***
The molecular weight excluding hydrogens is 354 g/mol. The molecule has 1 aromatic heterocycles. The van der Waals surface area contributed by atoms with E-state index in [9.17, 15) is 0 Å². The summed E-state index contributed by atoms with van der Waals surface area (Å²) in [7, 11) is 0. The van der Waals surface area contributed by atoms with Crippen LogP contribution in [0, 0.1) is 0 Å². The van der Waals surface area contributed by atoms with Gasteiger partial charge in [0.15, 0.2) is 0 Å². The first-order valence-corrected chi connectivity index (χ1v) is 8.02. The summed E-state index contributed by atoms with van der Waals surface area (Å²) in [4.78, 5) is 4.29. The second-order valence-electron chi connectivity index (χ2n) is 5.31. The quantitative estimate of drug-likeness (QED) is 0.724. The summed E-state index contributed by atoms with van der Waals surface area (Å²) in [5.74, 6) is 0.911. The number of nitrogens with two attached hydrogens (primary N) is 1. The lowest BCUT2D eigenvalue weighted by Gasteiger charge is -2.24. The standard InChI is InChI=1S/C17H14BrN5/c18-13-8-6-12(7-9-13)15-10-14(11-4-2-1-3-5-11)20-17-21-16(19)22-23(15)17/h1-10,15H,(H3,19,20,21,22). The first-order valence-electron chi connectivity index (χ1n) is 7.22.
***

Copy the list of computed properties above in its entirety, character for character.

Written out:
The molecular weight excluding hydrogens is 354 g/mol. The molecule has 1 aromatic heterocycles. The van der Waals surface area contributed by atoms with E-state index in [9.17, 15) is 0 Å². The summed E-state index contributed by atoms with van der Waals surface area (Å²) in [7, 11) is 0. The van der Waals surface area contributed by atoms with Crippen LogP contribution in [0, 0.1) is 0 Å². The van der Waals surface area contributed by atoms with Gasteiger partial charge in [0.15, 0.2) is 0 Å². The first-order valence-corrected chi connectivity index (χ1v) is 8.02. The summed E-state index contributed by atoms with van der Waals surface area (Å²) in [4.78, 5) is 4.29. The second-order valence-electron chi connectivity index (χ2n) is 5.31. The quantitative estimate of drug-likeness (QED) is 0.724. The summed E-state index contributed by atoms with van der Waals surface area (Å²) in [5.74, 6) is 0.911. The number of nitrogens with two attached hydrogens (primary N) is 1. The lowest BCUT2D eigenvalue weighted by Gasteiger charge is -2.24. The standard InChI is InChI=1S/C17H14BrN5/c18-13-8-6-12(7-9-13)15-10-14(11-4-2-1-3-5-11)20-17-21-16(19)22-23(15)17/h1-10,15H,(H3,19,20,21,22). The first-order valence-electron chi connectivity index (χ1n) is 7.22.